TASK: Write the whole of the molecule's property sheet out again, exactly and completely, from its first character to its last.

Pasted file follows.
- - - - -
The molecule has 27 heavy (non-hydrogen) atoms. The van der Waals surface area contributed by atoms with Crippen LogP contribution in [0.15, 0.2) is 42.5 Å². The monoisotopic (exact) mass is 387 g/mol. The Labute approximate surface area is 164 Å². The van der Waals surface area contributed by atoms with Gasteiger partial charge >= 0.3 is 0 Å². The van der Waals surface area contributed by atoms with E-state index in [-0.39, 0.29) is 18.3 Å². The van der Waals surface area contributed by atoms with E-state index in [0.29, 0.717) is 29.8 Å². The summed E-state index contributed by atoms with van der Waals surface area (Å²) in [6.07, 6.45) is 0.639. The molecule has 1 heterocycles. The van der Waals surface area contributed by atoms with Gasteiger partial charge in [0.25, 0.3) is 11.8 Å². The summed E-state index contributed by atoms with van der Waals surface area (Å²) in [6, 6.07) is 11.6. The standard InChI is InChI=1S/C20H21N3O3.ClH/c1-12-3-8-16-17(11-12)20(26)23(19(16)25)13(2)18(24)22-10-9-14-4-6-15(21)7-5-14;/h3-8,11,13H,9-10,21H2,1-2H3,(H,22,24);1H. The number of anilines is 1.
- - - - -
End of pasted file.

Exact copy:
The molecule has 27 heavy (non-hydrogen) atoms. The van der Waals surface area contributed by atoms with Crippen LogP contribution in [0.15, 0.2) is 42.5 Å². The monoisotopic (exact) mass is 387 g/mol. The Labute approximate surface area is 164 Å². The van der Waals surface area contributed by atoms with Gasteiger partial charge >= 0.3 is 0 Å². The van der Waals surface area contributed by atoms with E-state index in [-0.39, 0.29) is 18.3 Å². The van der Waals surface area contributed by atoms with E-state index in [0.29, 0.717) is 29.8 Å². The summed E-state index contributed by atoms with van der Waals surface area (Å²) in [6.07, 6.45) is 0.639. The molecule has 1 heterocycles. The van der Waals surface area contributed by atoms with Gasteiger partial charge in [0.25, 0.3) is 11.8 Å². The summed E-state index contributed by atoms with van der Waals surface area (Å²) in [6, 6.07) is 11.6. The standard InChI is InChI=1S/C20H21N3O3.ClH/c1-12-3-8-16-17(11-12)20(26)23(19(16)25)13(2)18(24)22-10-9-14-4-6-15(21)7-5-14;/h3-8,11,13H,9-10,21H2,1-2H3,(H,22,24);1H. The number of anilines is 1.